organizations such as UNHCR, diplomatic community and NGOs in the
repatriation process may contribute much to bolster the confidence of


Statement of the Mon National Relief Committee Regarding the
Repatriation Program of Mon Refugees.

As a recent political development in Burma, the New Mon State Party
( NMSP) and the State Law and Order Restoration Council ( SLORC )
celebrated a ceasefire agreement on June 29, 1995.

The Mon National Relief Committee (MNRC) welcomes this good tidings.
After many years of miserable life Mon refugees now have an opportu-
nity to return back home in peace.

Mons never wanted to become refugees. They had to flee from their
native places in their homeland ( Mon State, Burma) because there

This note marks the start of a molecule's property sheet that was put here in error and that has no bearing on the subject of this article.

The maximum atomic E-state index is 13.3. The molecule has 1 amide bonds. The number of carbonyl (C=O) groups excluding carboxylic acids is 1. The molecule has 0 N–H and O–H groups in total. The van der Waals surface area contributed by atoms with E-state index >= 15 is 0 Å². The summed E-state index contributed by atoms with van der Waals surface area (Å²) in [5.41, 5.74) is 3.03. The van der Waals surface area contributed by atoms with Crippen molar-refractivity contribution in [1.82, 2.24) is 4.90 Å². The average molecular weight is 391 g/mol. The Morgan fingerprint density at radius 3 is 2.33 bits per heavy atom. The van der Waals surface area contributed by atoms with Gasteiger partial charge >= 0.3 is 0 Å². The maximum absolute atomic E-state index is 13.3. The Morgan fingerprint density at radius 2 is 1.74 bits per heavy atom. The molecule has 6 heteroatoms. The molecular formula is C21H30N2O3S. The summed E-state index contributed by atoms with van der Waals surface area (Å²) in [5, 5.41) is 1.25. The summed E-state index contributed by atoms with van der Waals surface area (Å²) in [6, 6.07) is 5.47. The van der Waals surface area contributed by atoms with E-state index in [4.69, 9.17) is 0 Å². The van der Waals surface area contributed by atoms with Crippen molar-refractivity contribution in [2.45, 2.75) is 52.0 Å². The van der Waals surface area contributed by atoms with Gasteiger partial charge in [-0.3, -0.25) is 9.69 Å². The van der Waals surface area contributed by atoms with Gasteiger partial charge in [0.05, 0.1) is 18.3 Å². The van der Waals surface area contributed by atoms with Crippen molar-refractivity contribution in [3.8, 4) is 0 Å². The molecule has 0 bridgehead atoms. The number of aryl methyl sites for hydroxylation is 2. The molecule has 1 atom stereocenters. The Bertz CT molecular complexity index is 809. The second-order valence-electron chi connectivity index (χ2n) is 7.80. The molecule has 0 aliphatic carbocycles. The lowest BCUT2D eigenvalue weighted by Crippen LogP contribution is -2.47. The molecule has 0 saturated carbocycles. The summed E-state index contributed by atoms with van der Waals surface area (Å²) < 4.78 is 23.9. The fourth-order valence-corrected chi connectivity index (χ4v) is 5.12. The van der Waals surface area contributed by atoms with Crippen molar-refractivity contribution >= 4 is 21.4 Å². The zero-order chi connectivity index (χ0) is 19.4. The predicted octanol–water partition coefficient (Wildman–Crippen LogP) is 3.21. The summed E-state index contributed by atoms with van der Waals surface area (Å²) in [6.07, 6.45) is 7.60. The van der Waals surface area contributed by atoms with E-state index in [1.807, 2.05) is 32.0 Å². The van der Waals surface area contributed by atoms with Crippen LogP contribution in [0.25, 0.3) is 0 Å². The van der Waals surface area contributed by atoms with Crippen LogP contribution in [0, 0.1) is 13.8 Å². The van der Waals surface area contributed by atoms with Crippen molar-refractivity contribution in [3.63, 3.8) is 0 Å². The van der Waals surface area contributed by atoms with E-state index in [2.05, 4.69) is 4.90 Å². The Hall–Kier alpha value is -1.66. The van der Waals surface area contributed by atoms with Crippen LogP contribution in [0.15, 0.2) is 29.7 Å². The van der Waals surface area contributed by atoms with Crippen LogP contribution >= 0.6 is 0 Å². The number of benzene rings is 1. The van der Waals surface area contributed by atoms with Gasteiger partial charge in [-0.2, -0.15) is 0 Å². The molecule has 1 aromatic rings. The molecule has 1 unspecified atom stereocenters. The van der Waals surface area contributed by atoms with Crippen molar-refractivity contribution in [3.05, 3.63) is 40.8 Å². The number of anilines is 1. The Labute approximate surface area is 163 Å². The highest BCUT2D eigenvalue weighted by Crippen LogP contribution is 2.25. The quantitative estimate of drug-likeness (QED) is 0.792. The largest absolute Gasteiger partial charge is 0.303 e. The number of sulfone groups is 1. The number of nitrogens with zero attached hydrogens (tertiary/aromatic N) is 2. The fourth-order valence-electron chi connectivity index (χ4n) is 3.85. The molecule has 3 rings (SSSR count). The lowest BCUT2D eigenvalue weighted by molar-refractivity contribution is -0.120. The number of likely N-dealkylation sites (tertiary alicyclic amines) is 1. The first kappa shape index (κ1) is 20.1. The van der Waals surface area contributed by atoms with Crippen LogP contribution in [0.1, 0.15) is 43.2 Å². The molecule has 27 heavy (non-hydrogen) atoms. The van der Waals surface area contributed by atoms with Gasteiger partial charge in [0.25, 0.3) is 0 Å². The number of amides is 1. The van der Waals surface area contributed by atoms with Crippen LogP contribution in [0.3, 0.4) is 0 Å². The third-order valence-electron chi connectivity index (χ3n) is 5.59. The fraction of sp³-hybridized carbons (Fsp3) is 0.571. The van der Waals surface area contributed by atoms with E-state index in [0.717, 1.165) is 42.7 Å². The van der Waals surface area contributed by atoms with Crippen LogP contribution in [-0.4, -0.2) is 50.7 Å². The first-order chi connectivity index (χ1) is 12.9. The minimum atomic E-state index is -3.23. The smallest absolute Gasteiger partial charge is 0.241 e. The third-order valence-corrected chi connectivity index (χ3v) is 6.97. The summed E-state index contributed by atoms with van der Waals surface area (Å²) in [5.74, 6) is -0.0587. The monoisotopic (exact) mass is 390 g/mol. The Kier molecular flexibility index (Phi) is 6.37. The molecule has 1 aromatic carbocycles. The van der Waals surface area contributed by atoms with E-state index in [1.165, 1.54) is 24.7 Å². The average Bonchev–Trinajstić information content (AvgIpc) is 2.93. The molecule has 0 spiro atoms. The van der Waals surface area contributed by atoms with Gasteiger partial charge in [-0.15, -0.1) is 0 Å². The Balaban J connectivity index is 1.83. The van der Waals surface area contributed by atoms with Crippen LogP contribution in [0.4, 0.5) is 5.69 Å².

was fighting between the NMSP armed forces and the SLORC troops for
several years during which systematic persecution on Mon people,
such as forced relocation, forced labor, press-ganged for porterage
to be used also as mine detectors and abuse of women porters happened.

Mon people who fled persecution are entitled to be accepted as refugees,
in accordance with the international norms.  This means that these refugees 
are entitled to be repatriated under secure conditions and it should be voluntary, 
according to the established international principles.

As ceasefire agreement has been effected, there will be no more fighting. 
The SLORC has promissed to discontinue its systematic persecution, except 
using voluntarily given labor.

Even though the long-awaited ceasefire came into effect,  Mon refugees
are still reluctant to return because of their past miserable experiences.
Therefore Mon refugees need assurance for their safety and voluntary

The MNRC believes these refugees need preotection and assistance as